TECH NEWS

Stages launch three new power meter cranks

Shimano Ultegra 6800 and two FSA models added

Stages Cycling are launching three new Stages Power models: a Shimano Ultegra 6800 option, plus a new partnership with FSA that brings MegaExo and BB30 models.

We’ve covered the Stages system a couple of times on road.cc, most recently last week when we picked one up for review

In brief, Stages take a standard left (non-driveside) crank and add a very small sensor that measures strain and cadence in order to calculate power. It adds just 20g to the crank and it sends the data via both ANT+ and Bluetooth Smart protocols. You buy just the relevant left crank with the sensor fitted, with prices ranging from £599 up to £799.

“The basic design of these new models is based on what we’ve already had in the field,” said Stages’ Matt Pacocha. “These new models simply open Stages Power to a broader base of cranks specced on new bikes and already available in the field. We’re excited to support Shimano’s Ultegra 6800 drivetrain, and for the much broader BB30 fitment that FSA will afford.”

The new Ultegra 6800 model will cost £699 and should be available in the UK from December or January. Stages expect to start shipping the FSA MegaExo and BB30 models some time in the new year but UK distributor Saddleback doesn't have details on UK availability or prices yet.

After our last Stages story, 700c asked on the road.cc forum about Campagnolo compatibility. Stages don’t currently offer a power meter fitted to a Campag crank. We asked Matt Pacocha about the situation, and this is what he said…

“Our solution doesn't work on carbon, because we require the crank arm's material properties to be linear under deflection so that we can accurately measure it. Alloy/metal/aluminum has a linear response to a given force input, or temperature input. Carbon does not, which is why we can't use this exact design for carbon cranks.”

Several of the higher-end Campagnolo groupsets use carbon cranks, so that rules out a Stages option for the moment, although the know-how might exist soon.

“We have ideas for carbon, but especially when considering Campag, we need to understand the opportunity cost: will we sell enough to justify the development and production costs? We know we can do it, but we don't know that we can do it cost effectively enough.”

That all seems reasonable enough: Stages can do it, but only if it makes sound business sense. But not all Campagnolo chainsets are carbon, so why not produce a Campag-compatible alloy option. Over to Matt…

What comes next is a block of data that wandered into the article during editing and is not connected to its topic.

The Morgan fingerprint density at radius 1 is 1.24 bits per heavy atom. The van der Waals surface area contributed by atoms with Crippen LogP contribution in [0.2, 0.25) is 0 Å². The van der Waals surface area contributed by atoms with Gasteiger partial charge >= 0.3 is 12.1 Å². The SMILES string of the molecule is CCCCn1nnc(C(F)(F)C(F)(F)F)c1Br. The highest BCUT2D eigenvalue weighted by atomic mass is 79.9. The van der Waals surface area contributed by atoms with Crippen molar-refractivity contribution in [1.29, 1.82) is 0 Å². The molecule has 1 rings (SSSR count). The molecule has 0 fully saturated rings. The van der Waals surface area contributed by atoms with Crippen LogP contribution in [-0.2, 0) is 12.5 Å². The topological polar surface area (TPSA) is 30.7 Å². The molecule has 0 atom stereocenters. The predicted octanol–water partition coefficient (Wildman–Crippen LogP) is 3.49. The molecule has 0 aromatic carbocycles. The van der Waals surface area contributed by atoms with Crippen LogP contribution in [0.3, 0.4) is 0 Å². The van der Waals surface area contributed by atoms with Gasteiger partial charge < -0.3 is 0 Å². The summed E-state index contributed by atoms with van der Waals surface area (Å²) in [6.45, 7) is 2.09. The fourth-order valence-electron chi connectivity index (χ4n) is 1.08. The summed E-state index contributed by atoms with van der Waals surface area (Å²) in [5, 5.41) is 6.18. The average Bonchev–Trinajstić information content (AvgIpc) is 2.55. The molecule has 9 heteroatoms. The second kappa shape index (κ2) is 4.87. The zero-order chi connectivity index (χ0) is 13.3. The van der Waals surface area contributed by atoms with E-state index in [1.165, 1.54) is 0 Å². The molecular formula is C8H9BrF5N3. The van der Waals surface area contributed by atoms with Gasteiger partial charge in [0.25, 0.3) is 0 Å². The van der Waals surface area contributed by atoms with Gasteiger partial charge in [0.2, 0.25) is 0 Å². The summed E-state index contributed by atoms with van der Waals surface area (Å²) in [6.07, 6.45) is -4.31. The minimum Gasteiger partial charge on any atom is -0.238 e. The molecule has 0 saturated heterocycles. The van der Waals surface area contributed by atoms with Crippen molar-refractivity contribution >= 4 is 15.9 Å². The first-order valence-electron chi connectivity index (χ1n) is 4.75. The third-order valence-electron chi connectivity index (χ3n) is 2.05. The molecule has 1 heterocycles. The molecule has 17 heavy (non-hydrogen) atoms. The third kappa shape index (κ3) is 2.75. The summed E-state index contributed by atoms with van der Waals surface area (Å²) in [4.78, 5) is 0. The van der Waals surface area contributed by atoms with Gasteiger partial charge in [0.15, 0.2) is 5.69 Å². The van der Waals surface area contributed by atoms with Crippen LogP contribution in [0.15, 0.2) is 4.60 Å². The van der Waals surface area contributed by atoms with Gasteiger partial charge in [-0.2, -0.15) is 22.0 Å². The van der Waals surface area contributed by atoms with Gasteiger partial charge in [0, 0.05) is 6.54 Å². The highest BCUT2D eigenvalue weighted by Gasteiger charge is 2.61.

“It is plausible, but we don't think that they'd be adopted as readily as the SRAM version. We believe the Campag enthusiast is much more in tune with the aesthetic, thus will not adopt the utilitarian approach to fitting a lesser crank or mismatched non-drive crank arm to their bikes as readily. In this case again, we don't think we can sell enough to offset the production costs of bringing it to market.

“We’re launching both Ultegra 6800 and two FSA models (see above) and feel the latter may be the best opportunity for Campag riders, in the short term anyway.”

For more info on Stages go to www.stagescycling.com or UK importer www.saddleback.co.uk, and standby for a review on road.cc in the next few weeks.

Mat has been in cycling media since 1996, on titles including BikeRadar, Total Bike, Total Mountain Bike, What Mountain Bike and Mountain Biking UK, and he has been editor of 220 Triathlon and Cycling Plus. Mat has been road.cc technical editor for over a decade, testing bikes, fettling the latest kit, and trying out the most up-to-the-minute clothing. We send him off around the world to get all the news from launches and shows too. He has won his category in Ironman UK 70.3 and finished on the podium in both marathons he has run. Mat is a Cambridge graduate who did a post-grad in magazine journalism, and he is a winner of the Cycling Media Award for Specialist Online Writer. Now pushing 50, he's riding road and gravel bikes most days for fun and fitness rather than training for competitions.

Latest Comments